January 25, 2008

With his son in his arms, gazing at the trophies he once cradled in his illustrious 18-year career -- the Calder, Conn Smythe, Norris, and of course, the Stanley Cup, former Ranger great Brian Leetch watched as a banner bearing his name rose into the rafters of Madison Square Garden Thursday night. But long before his number 2 lofted into Rangers immortality, it hung in a closet in a quaint Lumberton, N.J. home, where it served as daily inspiration for his No. 1 fan, a young Bobby Sanguinetti.

To Sanguinetti, the Rangers' first-round pick in the 2006 Entry Draft and currently manning the blue line for the Brampton Battalion of the Ontario Hockey League, Leetch encompassed everything he aimed to be on the ice, a classic rushing defenseman with the grace to weave through opponents and the grit to finish on the other side. Modeling his game after his idol, Sanguinetti tried to do as Leetch did, jump into plays whenever he could, look for open spots and create scoring opportunities for himself and his teammates. "You know, as a young kid, I liked the fact that he scored as a defenseman," the 19-year-old Sanguinetti says. "Being my favorite player, he was basically what I wanted to be."

Sanguinetti's room growing up was a living shrine to his favorite player. "If the average person looked at it, they'd say, 'this kid is nuts,'" he admits. Posters lined the walls of the room, and he collected hockey cards, framed newspaper clippings, and of course, a Rangers jersey with 2 on the back.

Now, the story of Leetch's No. 2 is simple -- "I always wore 2 as a kid because it was the number that was left when I moved up a level, and it was always one that was available," Leetch says. "There was no player that I watched, or any other reason that I wore it." -- and yet, the number inspired a generation of young American hockey fans, Sanguinetti included.

The "22" stitched into his Brampton sweater, like every jersey he's worn since high school, pays continuous homage to the Ranger great. "I figured I might as well double it up," Sanguinetti says, almost as if two of him could equal one of Leetch. And given Leetch's legacy, that would make sense.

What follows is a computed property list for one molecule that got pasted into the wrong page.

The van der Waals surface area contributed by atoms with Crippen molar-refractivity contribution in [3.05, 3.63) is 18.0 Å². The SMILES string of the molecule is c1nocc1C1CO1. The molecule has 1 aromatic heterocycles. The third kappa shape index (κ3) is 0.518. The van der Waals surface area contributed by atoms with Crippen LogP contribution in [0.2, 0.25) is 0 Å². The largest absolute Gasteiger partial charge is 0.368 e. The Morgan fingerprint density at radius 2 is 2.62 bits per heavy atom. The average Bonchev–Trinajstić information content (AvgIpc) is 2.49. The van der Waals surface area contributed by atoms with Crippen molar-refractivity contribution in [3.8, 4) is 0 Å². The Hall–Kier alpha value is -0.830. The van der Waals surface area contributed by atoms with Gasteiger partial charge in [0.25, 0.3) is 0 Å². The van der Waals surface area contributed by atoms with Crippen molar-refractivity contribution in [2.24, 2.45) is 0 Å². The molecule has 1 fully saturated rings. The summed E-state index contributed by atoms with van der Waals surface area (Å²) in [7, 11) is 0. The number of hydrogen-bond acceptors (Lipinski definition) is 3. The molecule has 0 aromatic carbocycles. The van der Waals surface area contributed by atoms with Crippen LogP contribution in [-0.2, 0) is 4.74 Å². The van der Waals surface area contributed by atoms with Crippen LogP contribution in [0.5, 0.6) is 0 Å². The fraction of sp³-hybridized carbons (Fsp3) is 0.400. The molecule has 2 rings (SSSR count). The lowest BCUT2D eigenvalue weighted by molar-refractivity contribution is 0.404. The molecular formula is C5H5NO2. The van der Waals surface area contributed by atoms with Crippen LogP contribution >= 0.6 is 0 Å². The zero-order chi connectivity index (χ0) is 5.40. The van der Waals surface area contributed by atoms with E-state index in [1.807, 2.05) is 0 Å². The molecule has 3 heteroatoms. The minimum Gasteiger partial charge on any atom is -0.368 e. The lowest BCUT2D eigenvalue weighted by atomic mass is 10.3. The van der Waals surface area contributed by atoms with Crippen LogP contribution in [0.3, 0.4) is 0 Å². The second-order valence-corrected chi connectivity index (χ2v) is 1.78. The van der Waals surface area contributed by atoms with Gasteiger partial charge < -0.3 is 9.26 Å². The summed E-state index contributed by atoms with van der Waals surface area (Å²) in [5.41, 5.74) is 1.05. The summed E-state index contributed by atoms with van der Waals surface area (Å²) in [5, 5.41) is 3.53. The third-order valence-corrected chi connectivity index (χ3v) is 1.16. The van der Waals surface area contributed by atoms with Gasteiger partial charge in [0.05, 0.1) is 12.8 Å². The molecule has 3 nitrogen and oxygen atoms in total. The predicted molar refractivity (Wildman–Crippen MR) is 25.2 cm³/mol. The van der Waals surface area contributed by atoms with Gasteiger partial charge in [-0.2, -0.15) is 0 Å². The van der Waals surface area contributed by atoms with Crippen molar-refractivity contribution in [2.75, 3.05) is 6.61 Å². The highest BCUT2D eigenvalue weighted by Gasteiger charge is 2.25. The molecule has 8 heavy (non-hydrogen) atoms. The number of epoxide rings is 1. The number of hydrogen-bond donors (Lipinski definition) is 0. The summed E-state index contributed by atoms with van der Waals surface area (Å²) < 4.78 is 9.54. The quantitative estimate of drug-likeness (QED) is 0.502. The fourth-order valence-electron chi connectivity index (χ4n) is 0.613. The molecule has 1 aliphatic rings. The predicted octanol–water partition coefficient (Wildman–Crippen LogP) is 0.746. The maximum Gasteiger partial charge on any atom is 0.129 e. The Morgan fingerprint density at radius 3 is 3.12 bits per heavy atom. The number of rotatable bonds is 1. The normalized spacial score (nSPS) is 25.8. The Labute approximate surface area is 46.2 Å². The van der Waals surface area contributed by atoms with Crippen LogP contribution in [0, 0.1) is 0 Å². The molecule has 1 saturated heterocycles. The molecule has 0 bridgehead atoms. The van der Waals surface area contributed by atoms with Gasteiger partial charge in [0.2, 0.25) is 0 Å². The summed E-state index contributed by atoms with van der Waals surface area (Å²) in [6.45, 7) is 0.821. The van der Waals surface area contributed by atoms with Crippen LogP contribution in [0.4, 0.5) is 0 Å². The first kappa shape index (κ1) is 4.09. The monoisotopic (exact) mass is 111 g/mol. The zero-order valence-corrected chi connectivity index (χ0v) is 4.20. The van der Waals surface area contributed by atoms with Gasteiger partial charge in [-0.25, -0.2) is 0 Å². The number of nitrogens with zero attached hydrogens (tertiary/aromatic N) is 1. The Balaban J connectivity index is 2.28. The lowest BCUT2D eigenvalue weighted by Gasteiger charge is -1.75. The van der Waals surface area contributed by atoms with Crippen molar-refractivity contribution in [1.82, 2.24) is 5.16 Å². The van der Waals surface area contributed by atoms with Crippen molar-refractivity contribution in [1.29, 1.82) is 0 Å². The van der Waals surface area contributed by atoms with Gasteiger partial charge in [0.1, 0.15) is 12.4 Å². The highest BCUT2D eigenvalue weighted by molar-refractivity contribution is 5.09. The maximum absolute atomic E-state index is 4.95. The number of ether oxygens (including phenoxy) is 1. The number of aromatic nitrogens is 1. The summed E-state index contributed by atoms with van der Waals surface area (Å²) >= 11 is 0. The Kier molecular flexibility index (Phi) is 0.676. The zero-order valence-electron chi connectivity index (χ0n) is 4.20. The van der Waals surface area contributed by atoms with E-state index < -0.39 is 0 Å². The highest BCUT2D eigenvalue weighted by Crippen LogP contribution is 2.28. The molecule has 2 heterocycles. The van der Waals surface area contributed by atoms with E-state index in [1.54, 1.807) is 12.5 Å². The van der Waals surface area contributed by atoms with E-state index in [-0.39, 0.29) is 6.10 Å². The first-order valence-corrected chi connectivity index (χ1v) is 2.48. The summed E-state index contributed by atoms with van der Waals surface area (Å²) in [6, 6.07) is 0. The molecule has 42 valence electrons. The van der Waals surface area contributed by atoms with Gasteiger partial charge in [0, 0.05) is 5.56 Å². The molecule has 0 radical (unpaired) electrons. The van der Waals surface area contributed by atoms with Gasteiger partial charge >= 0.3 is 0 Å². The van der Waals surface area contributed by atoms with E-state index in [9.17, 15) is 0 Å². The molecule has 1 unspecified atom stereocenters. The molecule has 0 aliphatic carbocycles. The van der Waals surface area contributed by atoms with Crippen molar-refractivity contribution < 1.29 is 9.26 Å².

Apart from the hardware he's collected, Leetch rivals the likes of Mark Messier and Mike Richter, whom he joined in the rafters Thursday, as the greatest Ranger to play in Madison Square Garden. From the moment he came to New York, as a 20-year-old rookie from Connecticut, he began shattering records with 48 assists and 23 goals in 1988-89, the most for a first-year blueliner. As the Rangers' last true offensive defenseman, he holds the franchise record for career goals (247), assists (781) and points (1,028) at the position, and no Ranger defenseman since Leetch, who was traded to Toronto in 2004 before retiring two years later, has scored more than 12 goals or amassed more than 40 points in a season.

But some believe Sanguinetti, who was not in attendance but watched on television from Canada, could be one to change that. Last year, with the Owen Sound Attack, he led all defensemen with 18 power play goals and ranked second in goals (23). With 18 goals and 30 assists in 39 games this season, he leads OHL blueliners in scoring and last week, was named to his third All-Star roster. And like Leetch, Sanguinetti has donned the red, white and blue jerseys of Team USA. Representing the U.S. in the World Junior Championship in the Czech Republic earlier this month, he led American defensemen with a goal and two assists during the tournament. That said, however, it's still far too early to stand Sanguinetti next to his childhood hero. In fact, they still haven't formally met. "He called me after the draft to congratulate me and just left a message," he says. "And it took me about three weeks to think about what I wanted to say to him over the phone, nevermind in person."

What do you say to a man you grew up idolizing on the ice? Maybe start with what the sell-out crowd at Madison Square Garden had to say Thursday night. Thank you.

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